Yet for everyday emotions, sometimes it’s most helpful to just feel them. Emotions are natural responses to the changing conditions of our lives. We put unnecessary pressure on ourselves if we feel that we ‘should’ be happy all the time.

One of the most effective ways in which mindfulness can be helpful is to feel the emotions in our body as body sensations. Our heart might be racing, or our chest feel constricted. There may be an ache in our heart centre, or butterflies in our stomach, or our forehead may be constricted and tight. If we tune into these sensations during meditation, what we often notice is that these feelings, and thus our emotions, shift and change all the time. Sensing the emotions in our body seems to ground them, and they become something we can more easily be present with. Emotions can seem large and overwhelming, but as body sensations, they never stay the same for long, and we can allow ourselves to flow along with them rather than wasting our energy trying to build a massive sandbank in an attempt to hold them back.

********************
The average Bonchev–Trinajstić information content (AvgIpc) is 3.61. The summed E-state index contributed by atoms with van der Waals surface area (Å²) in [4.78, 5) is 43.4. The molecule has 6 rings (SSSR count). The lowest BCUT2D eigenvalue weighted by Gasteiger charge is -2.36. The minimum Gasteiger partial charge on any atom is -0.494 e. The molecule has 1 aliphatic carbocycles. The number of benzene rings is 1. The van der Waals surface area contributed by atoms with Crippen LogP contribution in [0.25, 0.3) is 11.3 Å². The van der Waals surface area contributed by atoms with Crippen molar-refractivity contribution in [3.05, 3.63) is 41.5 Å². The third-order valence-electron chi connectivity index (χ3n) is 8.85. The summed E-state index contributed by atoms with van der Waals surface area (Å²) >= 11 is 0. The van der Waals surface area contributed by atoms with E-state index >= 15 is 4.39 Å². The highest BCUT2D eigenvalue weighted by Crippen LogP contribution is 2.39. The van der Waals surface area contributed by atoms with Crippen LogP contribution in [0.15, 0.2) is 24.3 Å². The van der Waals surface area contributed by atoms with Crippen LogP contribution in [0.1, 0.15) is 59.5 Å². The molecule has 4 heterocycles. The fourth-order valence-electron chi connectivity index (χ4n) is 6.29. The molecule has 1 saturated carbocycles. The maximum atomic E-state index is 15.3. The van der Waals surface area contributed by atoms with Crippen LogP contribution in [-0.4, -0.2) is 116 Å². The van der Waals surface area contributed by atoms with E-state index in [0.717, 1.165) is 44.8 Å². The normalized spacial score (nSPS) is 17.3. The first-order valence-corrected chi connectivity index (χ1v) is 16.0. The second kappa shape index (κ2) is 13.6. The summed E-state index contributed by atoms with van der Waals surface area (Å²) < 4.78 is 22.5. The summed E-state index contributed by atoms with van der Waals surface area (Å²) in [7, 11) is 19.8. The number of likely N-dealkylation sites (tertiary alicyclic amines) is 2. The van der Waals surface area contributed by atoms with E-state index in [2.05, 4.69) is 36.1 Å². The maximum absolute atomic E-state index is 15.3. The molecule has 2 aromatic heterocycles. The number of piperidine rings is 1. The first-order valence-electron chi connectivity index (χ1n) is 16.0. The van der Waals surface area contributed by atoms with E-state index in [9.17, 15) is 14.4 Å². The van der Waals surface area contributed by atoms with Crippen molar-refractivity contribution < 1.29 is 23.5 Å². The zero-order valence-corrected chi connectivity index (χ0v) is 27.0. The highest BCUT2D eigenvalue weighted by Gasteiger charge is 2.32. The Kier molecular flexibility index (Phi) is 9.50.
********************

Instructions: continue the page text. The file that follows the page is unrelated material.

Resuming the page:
I find that staying with an emotion for a few minutes is usually enough. If there is a feeling of sadness, I try to make the time to simply sit with this for a few minutes and feel it. I can then choose to do something which I know from experience will lift my mood – perhaps go for a short walk, or play with the cat, or listen to some music. There may still be a residual sense of sadness, but I usually feel free to get on with the rest of the day.